09-10-14

Starred Up

Posted in Drama with tags on September 15, 2014 by Mark Hobin

Starred Up photo starrating-4stars.jpgJack O’Connell (the lead in Angelina Jolie’s upcoming Unbroken) plays Eric, a troubled 19 year old youth from London reassigned to an adult prison for his aggressive behavior. While making enemies of the guards as well as his fellow inmates, he comes face to face with the one man who may be able to soften him — his dad. Eric’s father, Nev (Ben Mendelsohn) is a powerful person in the prisoner hierarchy. Also trying to get through to the boy is a psychiatrist named Oliver (Rupert Friend). A man whose peaceful “let’s talk it out” methods aren’t entirely embraced by the authorities in charge.

Starred Up is written by Jonathan Asser, a real therapist turned screenwriter. The account is based on his “encounter groups” for problem cases at Wandsworth Prison in London where he attempted to pacify violent criminals. Right from the beginning, our protagonist is manufacturing a shank only seconds after entering his jail cell. Shortly thereafter he brutally assaults an innocent inmate. Director David Mackenzie does two things really well. First perfectly establishes the character. Then he details his temperament to everyone around him. It’s a captivating watch, Yes it’s a gritty portrait, but Starred Up isn’t the most brutal display of incarceration I‘ve ever seen. (The HBO TV series Oz and those jail sequences in American History X come to mind.) Although it could possibly be the most corrupt view. There are a lot of unchecked abuses going on in this joint.  At first I thought the penitentiary’s main kingpin Spencer (Peter Ferdinando) was an employee there because he had so much power. Convicts regularly get in altercations with nary a warden in sight. Perhaps that’s just as well since the guards seem to be more of a threat to the inmates than their fellow detainees.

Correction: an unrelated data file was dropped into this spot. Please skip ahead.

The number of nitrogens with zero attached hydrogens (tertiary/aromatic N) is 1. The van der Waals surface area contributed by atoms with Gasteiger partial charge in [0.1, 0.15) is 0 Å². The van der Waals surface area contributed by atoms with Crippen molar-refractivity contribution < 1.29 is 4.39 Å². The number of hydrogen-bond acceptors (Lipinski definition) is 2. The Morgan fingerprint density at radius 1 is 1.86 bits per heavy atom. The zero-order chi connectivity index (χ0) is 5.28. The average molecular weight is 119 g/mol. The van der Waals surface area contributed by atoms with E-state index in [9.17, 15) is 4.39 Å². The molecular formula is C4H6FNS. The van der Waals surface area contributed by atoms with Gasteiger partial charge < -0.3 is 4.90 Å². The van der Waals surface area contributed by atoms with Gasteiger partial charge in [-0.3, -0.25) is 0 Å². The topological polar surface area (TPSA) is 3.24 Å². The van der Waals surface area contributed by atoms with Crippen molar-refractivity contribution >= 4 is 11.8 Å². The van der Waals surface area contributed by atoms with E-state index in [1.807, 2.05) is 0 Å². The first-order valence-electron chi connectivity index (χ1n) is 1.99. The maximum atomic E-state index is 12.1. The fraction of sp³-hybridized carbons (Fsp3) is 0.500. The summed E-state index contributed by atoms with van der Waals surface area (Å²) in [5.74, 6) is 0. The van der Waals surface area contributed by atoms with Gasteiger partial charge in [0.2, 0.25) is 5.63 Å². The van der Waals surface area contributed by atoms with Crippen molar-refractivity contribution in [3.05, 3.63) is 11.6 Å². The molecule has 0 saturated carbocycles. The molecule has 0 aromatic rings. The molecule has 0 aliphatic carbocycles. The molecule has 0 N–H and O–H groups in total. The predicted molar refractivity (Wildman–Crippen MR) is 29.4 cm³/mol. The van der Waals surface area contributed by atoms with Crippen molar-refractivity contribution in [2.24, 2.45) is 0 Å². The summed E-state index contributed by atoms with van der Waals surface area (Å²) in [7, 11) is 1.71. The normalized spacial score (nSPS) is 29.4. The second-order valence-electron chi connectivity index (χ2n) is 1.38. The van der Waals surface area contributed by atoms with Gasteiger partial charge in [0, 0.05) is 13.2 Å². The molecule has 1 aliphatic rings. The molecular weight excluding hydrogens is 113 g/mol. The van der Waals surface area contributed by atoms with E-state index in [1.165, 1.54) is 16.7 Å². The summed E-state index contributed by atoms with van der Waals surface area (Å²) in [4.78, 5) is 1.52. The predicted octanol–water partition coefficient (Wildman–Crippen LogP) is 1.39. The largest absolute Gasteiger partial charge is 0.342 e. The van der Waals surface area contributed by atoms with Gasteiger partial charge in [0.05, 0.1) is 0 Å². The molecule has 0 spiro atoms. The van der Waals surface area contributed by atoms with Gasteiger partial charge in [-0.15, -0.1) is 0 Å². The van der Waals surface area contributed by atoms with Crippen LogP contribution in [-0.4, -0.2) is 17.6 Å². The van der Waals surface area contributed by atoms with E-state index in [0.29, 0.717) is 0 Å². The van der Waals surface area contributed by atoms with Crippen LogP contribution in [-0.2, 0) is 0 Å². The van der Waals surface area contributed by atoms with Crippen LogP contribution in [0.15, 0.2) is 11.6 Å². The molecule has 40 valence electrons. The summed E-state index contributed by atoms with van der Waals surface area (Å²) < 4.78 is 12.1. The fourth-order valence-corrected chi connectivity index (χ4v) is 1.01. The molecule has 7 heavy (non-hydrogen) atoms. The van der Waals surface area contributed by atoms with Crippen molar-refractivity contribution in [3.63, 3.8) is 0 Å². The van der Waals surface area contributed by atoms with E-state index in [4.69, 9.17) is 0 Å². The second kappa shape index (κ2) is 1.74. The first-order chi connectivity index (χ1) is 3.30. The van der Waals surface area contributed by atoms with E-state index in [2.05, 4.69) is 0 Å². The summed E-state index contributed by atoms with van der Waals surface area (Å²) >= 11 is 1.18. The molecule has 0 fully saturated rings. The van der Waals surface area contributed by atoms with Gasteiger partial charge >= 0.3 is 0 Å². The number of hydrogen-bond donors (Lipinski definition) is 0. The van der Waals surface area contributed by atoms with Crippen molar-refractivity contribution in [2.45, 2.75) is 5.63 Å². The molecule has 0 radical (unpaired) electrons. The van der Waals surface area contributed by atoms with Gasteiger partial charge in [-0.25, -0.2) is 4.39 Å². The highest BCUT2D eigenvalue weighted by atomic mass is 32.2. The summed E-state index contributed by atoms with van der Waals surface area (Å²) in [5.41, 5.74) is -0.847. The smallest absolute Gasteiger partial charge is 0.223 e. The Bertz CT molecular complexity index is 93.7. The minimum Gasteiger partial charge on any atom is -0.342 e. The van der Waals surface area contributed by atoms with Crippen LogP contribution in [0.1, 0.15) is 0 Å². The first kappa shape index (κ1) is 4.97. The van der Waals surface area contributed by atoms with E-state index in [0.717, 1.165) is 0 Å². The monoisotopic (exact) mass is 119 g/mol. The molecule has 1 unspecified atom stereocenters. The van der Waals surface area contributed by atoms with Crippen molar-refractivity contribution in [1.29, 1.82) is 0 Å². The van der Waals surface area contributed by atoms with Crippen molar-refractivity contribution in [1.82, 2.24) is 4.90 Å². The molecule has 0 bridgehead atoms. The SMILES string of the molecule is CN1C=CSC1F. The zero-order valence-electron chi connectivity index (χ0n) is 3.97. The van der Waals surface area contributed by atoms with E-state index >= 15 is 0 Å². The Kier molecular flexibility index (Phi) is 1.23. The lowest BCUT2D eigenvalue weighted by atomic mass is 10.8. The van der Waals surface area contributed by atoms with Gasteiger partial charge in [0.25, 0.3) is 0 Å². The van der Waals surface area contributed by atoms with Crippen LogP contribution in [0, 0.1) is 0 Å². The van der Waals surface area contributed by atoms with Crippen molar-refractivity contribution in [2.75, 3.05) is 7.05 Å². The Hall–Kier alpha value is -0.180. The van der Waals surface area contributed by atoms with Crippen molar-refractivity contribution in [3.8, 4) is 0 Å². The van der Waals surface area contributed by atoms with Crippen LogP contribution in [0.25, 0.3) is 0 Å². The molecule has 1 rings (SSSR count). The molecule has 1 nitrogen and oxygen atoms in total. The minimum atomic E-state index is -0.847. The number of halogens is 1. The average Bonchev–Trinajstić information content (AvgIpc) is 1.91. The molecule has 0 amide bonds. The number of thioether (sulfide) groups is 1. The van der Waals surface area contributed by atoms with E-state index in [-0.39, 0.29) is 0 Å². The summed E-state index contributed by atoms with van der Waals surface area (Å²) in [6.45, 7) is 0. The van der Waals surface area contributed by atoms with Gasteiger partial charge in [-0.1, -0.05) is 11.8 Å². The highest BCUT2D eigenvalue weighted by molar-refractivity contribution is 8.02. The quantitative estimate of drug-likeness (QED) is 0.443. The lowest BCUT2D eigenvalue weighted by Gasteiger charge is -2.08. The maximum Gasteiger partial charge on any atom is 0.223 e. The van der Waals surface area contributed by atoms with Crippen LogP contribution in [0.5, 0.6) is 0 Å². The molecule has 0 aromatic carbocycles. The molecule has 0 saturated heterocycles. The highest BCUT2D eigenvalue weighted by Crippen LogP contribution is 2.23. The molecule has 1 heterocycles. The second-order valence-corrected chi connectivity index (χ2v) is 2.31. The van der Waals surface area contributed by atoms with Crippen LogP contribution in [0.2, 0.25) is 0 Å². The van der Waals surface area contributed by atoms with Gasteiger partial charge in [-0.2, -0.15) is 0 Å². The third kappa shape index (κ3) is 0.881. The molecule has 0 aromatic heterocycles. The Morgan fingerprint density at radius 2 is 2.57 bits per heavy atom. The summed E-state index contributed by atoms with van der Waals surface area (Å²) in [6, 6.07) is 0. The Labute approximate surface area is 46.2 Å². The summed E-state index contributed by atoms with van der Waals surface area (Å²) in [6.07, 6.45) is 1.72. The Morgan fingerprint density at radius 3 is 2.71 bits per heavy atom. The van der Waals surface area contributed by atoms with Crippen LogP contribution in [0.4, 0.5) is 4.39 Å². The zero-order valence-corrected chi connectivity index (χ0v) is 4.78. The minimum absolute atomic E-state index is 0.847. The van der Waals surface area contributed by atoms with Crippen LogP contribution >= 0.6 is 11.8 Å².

Starred Up is extremely solid. The validity of Jonathan Asser’s screenplay comes through in every scene. Not just in handling the atmosphere with sincerity, but for extracting genuine emotion. Ben Mendelsohn and Jack O’Connell are extraordinarily good. Their interaction is infused with subtlety and nuance. As his estranged father, Nev tries to give his son some life lessons to help him from becoming a permanent resident there. It’s a real father-son relationship as opposed to a metaphorical one. I don’t see that often in this setting.  They act the roles to perfection. I suggest a primer on British prison slang prior to watching, however, starting with that title. Starred up refers to young offenders whose conduct is so violent that they’re prematurely transferred from a juvenile institution to an adult one. Gwap is money, prison officers are kangas, and to mug off is to show disrespect. All of this makes the dialogue a little inscrutable, but I wouldn’t have it any other way. The authenticity is appreciated and it adds to what makes Starred Up the credible drama that it is.

09-14-14